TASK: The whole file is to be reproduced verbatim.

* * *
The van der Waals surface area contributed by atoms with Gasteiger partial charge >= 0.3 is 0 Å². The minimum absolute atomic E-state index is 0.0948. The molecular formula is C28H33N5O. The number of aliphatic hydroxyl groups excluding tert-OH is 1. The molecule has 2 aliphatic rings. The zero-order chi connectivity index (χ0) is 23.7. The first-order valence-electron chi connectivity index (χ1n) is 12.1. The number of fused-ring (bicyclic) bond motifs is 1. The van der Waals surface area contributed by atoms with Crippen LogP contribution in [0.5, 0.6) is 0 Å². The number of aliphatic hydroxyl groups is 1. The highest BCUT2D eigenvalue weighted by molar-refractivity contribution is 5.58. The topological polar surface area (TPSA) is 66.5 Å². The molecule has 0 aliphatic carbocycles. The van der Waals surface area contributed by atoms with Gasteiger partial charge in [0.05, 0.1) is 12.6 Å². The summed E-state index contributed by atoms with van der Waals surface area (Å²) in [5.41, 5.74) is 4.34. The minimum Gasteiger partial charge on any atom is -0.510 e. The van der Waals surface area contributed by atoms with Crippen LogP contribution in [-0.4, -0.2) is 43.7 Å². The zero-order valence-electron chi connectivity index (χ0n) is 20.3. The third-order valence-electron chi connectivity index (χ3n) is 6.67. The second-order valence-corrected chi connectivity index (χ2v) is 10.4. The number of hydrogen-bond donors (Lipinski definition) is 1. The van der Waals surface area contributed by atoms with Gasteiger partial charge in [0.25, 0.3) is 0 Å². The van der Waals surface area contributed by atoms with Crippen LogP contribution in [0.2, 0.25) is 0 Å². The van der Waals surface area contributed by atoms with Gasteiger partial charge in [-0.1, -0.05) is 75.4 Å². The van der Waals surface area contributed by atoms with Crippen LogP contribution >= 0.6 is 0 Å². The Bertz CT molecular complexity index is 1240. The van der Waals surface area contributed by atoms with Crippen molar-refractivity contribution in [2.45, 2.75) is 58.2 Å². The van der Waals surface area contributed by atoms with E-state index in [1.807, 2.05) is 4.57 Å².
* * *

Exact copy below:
The van der Waals surface area contributed by atoms with Gasteiger partial charge >= 0.3 is 0 Å². The minimum absolute atomic E-state index is 0.0948. The molecular formula is C28H33N5O. The number of aliphatic hydroxyl groups excluding tert-OH is 1. The molecule has 2 aliphatic rings. The zero-order chi connectivity index (χ0) is 23.7. The first-order valence-electron chi connectivity index (χ1n) is 12.1. The number of fused-ring (bicyclic) bond motifs is 1. The van der Waals surface area contributed by atoms with Crippen LogP contribution in [0.5, 0.6) is 0 Å². The number of aliphatic hydroxyl groups is 1. The highest BCUT2D eigenvalue weighted by molar-refractivity contribution is 5.58. The topological polar surface area (TPSA) is 66.5 Å². The molecule has 0 aliphatic carbocycles. The van der Waals surface area contributed by atoms with Gasteiger partial charge in [0.05, 0.1) is 12.6 Å². The summed E-state index contributed by atoms with van der Waals surface area (Å²) in [5.41, 5.74) is 4.34. The minimum Gasteiger partial charge on any atom is -0.510 e. The van der Waals surface area contributed by atoms with Crippen LogP contribution in [-0.4, -0.2) is 43.7 Å². The zero-order valence-electron chi connectivity index (χ0n) is 20.3. The third-order valence-electron chi connectivity index (χ3n) is 6.67. The second-order valence-corrected chi connectivity index (χ2v) is 10.4. The number of hydrogen-bond donors (Lipinski definition) is 1. The van der Waals surface area contributed by atoms with Gasteiger partial charge in [0.25, 0.3) is 0 Å². The van der Waals surface area contributed by atoms with Crippen LogP contribution in [0.2, 0.25) is 0 Å². The van der Waals surface area contributed by atoms with Gasteiger partial charge in [-0.1, -0.05) is 75.4 Å². The van der Waals surface area contributed by atoms with Crippen LogP contribution >= 0.6 is 0 Å². The Bertz CT molecular complexity index is 1240. The van der Waals surface area contributed by atoms with Crippen molar-refractivity contribution in [2.45, 2.75) is 58.2 Å². The van der Waals surface area contributed by atoms with E-state index in [1.807, 2.05) is 4.57 Å².